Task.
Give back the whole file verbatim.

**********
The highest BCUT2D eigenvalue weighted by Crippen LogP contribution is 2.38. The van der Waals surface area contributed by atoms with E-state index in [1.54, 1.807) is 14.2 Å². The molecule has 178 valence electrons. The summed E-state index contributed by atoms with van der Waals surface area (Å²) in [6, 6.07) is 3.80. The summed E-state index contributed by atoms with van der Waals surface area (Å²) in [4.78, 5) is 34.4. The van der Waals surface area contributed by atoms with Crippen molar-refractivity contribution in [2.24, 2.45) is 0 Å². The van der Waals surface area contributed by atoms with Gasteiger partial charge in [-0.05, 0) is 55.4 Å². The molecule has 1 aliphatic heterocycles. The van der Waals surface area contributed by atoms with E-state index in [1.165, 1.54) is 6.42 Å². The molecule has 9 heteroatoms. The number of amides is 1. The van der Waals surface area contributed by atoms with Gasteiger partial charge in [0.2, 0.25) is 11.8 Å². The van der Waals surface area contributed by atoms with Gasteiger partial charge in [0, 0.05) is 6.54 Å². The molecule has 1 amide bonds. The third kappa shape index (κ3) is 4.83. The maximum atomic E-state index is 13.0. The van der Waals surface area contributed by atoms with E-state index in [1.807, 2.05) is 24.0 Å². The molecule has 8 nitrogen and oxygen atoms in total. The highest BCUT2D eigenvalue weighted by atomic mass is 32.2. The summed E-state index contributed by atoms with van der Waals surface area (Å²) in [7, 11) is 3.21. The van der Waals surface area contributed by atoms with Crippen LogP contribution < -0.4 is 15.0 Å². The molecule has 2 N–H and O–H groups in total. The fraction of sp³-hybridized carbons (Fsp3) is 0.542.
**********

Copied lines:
The highest BCUT2D eigenvalue weighted by Crippen LogP contribution is 2.38. The van der Waals surface area contributed by atoms with E-state index in [1.54, 1.807) is 14.2 Å². The molecule has 178 valence electrons. The summed E-state index contributed by atoms with van der Waals surface area (Å²) in [6, 6.07) is 3.80. The summed E-state index contributed by atoms with van der Waals surface area (Å²) in [4.78, 5) is 34.4. The van der Waals surface area contributed by atoms with Crippen molar-refractivity contribution in [2.24, 2.45) is 0 Å². The van der Waals surface area contributed by atoms with Gasteiger partial charge in [-0.05, 0) is 55.4 Å². The molecule has 1 aliphatic heterocycles. The van der Waals surface area contributed by atoms with E-state index in [1.165, 1.54) is 6.42 Å². The molecule has 9 heteroatoms. The number of amides is 1. The van der Waals surface area contributed by atoms with Gasteiger partial charge in [0.2, 0.25) is 11.8 Å². The van der Waals surface area contributed by atoms with Gasteiger partial charge in [0, 0.05) is 6.54 Å². The molecule has 1 amide bonds. The third kappa shape index (κ3) is 4.83. The maximum atomic E-state index is 13.0. The van der Waals surface area contributed by atoms with E-state index in [1.807, 2.05) is 24.0 Å². The molecule has 8 nitrogen and oxygen atoms in total. The highest BCUT2D eigenvalue weighted by atomic mass is 32.2. The summed E-state index contributed by atoms with van der Waals surface area (Å²) in [7, 11) is 3.21. The van der Waals surface area contributed by atoms with Crippen LogP contribution < -0.4 is 15.0 Å². The molecule has 2 N–H and O–H groups in total. The fraction of sp³-hybridized carbons (Fsp3) is 0.542.